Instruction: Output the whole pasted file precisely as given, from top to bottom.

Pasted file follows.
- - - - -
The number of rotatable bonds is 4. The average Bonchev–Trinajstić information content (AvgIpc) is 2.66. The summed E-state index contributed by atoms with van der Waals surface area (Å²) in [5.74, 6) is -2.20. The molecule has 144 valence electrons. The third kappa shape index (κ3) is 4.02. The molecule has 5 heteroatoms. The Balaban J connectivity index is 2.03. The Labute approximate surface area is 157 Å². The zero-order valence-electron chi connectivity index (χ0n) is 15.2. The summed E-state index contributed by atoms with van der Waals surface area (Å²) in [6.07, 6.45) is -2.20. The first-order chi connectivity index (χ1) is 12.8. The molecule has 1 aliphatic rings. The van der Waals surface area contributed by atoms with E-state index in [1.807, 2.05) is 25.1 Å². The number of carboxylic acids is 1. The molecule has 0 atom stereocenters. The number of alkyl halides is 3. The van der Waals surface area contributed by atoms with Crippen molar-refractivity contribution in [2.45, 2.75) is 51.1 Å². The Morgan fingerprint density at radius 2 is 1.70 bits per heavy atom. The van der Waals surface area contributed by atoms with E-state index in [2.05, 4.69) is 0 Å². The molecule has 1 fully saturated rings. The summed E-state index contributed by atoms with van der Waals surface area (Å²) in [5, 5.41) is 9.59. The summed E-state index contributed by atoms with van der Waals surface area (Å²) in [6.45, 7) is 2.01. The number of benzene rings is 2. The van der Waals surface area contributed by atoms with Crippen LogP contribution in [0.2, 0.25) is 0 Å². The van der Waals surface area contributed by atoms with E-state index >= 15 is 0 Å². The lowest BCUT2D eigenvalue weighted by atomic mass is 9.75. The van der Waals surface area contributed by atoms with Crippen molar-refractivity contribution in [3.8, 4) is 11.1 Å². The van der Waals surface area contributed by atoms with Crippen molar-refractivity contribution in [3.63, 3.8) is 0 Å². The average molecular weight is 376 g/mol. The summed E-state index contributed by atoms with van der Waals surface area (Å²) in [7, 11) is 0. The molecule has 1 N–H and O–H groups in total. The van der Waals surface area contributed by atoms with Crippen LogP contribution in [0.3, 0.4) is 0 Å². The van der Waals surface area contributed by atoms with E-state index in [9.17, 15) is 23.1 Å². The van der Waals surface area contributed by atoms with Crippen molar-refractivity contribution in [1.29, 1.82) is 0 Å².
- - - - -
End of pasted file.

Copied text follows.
The number of rotatable bonds is 4. The average Bonchev–Trinajstić information content (AvgIpc) is 2.66. The summed E-state index contributed by atoms with van der Waals surface area (Å²) in [5.74, 6) is -2.20. The molecule has 144 valence electrons. The third kappa shape index (κ3) is 4.02. The molecule has 5 heteroatoms. The Balaban J connectivity index is 2.03. The Labute approximate surface area is 157 Å². The zero-order valence-electron chi connectivity index (χ0n) is 15.2. The summed E-state index contributed by atoms with van der Waals surface area (Å²) in [6.07, 6.45) is -2.20. The first-order chi connectivity index (χ1) is 12.8. The molecule has 1 aliphatic rings. The van der Waals surface area contributed by atoms with E-state index in [1.807, 2.05) is 25.1 Å². The number of carboxylic acids is 1. The molecule has 0 atom stereocenters. The number of alkyl halides is 3. The van der Waals surface area contributed by atoms with Crippen molar-refractivity contribution in [2.45, 2.75) is 51.1 Å². The Morgan fingerprint density at radius 2 is 1.70 bits per heavy atom. The van der Waals surface area contributed by atoms with E-state index in [2.05, 4.69) is 0 Å². The molecule has 1 fully saturated rings. The summed E-state index contributed by atoms with van der Waals surface area (Å²) in [5, 5.41) is 9.59. The summed E-state index contributed by atoms with van der Waals surface area (Å²) in [6.45, 7) is 2.01. The number of benzene rings is 2. The van der Waals surface area contributed by atoms with Crippen LogP contribution in [0.2, 0.25) is 0 Å². The van der Waals surface area contributed by atoms with E-state index >= 15 is 0 Å². The lowest BCUT2D eigenvalue weighted by atomic mass is 9.75. The van der Waals surface area contributed by atoms with Crippen molar-refractivity contribution in [3.8, 4) is 11.1 Å². The van der Waals surface area contributed by atoms with Crippen molar-refractivity contribution in [3.63, 3.8) is 0 Å². The average molecular weight is 376 g/mol. The summed E-state index contributed by atoms with van der Waals surface area (Å²) in [7, 11) is 0. The molecule has 1 N–H and O–H groups in total. The van der Waals surface area contributed by atoms with Crippen LogP contribution in [0.3, 0.4) is 0 Å². The van der Waals surface area contributed by atoms with E-state index in [9.17, 15) is 23.1 Å². The van der Waals surface area contributed by atoms with Crippen molar-refractivity contribution in [1.29, 1.82) is 0 Å².